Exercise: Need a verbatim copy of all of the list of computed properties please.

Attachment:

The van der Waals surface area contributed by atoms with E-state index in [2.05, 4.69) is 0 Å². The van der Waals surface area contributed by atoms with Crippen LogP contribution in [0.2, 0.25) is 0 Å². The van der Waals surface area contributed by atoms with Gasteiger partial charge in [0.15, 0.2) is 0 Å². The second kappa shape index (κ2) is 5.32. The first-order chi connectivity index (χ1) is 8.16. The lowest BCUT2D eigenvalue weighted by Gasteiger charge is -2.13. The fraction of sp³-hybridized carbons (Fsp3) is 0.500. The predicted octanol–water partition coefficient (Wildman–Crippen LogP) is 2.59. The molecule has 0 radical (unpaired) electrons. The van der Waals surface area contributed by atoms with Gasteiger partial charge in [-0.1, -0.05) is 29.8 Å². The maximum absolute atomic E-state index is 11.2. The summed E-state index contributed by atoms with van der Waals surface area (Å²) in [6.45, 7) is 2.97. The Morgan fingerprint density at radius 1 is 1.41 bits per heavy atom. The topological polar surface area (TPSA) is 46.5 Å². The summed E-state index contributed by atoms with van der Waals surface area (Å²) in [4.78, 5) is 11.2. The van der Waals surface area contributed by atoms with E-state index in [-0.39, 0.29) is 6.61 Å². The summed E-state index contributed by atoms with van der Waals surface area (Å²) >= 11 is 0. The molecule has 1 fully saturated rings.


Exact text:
The van der Waals surface area contributed by atoms with E-state index in [2.05, 4.69) is 0 Å². The van der Waals surface area contributed by atoms with Crippen LogP contribution in [0.2, 0.25) is 0 Å². The van der Waals surface area contributed by atoms with Gasteiger partial charge in [0.15, 0.2) is 0 Å². The second kappa shape index (κ2) is 5.32. The first-order chi connectivity index (χ1) is 8.16. The lowest BCUT2D eigenvalue weighted by Gasteiger charge is -2.13. The fraction of sp³-hybridized carbons (Fsp3) is 0.500. The predicted octanol–water partition coefficient (Wildman–Crippen LogP) is 2.59. The molecule has 0 radical (unpaired) electrons. The van der Waals surface area contributed by atoms with Gasteiger partial charge in [-0.1, -0.05) is 29.8 Å². The maximum absolute atomic E-state index is 11.2. The summed E-state index contributed by atoms with van der Waals surface area (Å²) in [6.45, 7) is 2.97. The Morgan fingerprint density at radius 1 is 1.41 bits per heavy atom. The topological polar surface area (TPSA) is 46.5 Å². The summed E-state index contributed by atoms with van der Waals surface area (Å²) in [4.78, 5) is 11.2. The van der Waals surface area contributed by atoms with E-state index in [-0.39, 0.29) is 6.61 Å². The summed E-state index contributed by atoms with van der Waals surface area (Å²) >= 11 is 0. The molecule has 1 fully saturated rings.